What is a debenture?
A debenture is a long-term loan (usually more than 10 years) that a company or government issues to the public to fund the capital requirements of the organisation. Once you buy a debenture from a company, you become a creditor, and the company is obligated to pay you the principal and the promised interest rate.
- Once you buy a debenture, you will receive the promised interest rate and the principal amount on maturity.
- Coupon rates on debentures can be fixed or floating. In the case of floating rates, the interest rate of the debenture will reset at regular intervals.
- If you buy a debenture from a reputed and creditworthy issuer, your money is secured, and you can also enjoy higher interest rates than bank FDs.
- In the event of liquidation of the company (the company going bankrupt), debenture holders will be paid before preferred shareholders and equity shareholders. So you can consider your money safer than investments made by the organisation’s preferred and equity shareholders.
- As there is no collateral to back debentures, the rate offered is slightly high, which will help tackle the ever-increasing inflation rate and preserve your capital.
Features of Debentures
Debentures have the following features:
- Credit rating. There is no collateral to safeguard your investment in debentures. The interest rate offered by the debenture issuer depends on its creditworthiness (denoted by a credit rating). If the issuer’s financials are sound, the rate offered on debentures will be lower as the risk is lower.
- Interest Rate: The coupon rate is the interest the issuer offers on debentures. The rate can be either fixed or floating. If the rate is fixed, you will receive a fixed interest rate on your principal amount at regular intervals. In the case of a floating coupon rate, the base rate is tied to a benchmark like LIBOR or MIBOR, and when the benchmark changes, the coupon rate also changes.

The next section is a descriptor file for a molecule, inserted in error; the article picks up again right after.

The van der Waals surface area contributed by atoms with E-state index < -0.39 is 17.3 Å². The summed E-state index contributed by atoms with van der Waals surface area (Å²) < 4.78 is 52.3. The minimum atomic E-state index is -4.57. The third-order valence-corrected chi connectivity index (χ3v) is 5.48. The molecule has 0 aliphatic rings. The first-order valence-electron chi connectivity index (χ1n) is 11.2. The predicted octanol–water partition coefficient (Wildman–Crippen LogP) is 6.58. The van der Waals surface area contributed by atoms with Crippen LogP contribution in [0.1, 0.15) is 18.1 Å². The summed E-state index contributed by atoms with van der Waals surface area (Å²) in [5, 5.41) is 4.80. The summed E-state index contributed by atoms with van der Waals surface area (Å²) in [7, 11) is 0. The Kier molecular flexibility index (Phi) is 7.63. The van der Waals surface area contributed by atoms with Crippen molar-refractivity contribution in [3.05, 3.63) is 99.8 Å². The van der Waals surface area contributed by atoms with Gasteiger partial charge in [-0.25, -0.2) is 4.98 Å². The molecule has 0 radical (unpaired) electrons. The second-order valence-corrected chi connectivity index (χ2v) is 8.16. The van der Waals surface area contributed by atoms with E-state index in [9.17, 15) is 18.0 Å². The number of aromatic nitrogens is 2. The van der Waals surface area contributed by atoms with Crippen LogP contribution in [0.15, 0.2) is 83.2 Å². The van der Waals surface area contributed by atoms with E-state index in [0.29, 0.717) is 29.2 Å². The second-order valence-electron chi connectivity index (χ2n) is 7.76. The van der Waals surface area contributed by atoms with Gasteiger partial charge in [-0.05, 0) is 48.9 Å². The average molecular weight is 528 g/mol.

- Maturity Date: Debentures are not perpetual like equity or preferred shares—they have a maturity date. On the day of maturity, the principal and accrued interest are paid to the debenture holder by the issuing company.
- Convertibility of Debenture: Some businesses issue debentures, which can be converted (convertible debentures) into shares after a certain period. This makes it easier for investors to gain business ownership and enjoy financial gains when revenue increases. The issuer benefits from low-cost borrowing because convertible debentures have a lower interest rate than non convertible debentures.
- Sinking Fund: Debentures are obligations that companies need to obey. On the day of maturity, the debenture issuer will have to pay the whole principal amount along with accrued interest. Organisations create a fund to pay the debenture holders to avoid the sudden cash requirement. Slowly, they set aside a portion of their profit to pay the debenture holders.
- Liquidity: Debentures are liquid. Like shares, they trade in the capital market, and the price of the debentures changes as per demand. If the market interest rate increases, the price of debentures in the market falls, and vice versa.
Types of Debentures
There are eight major types of debentures, based on four different categorisations:
Based on convertibility:
Convertible debentures can be converted into equity shares of the issuing company at a fixed rate. If you notice that the company’s share price is going up drastically, you can convert your debentures, get equity shares, and enjoy the rising price. The convert option is an advantage you are receiving, so the interest rate offered for a convertible debenture is less than for a non-convertible debenture.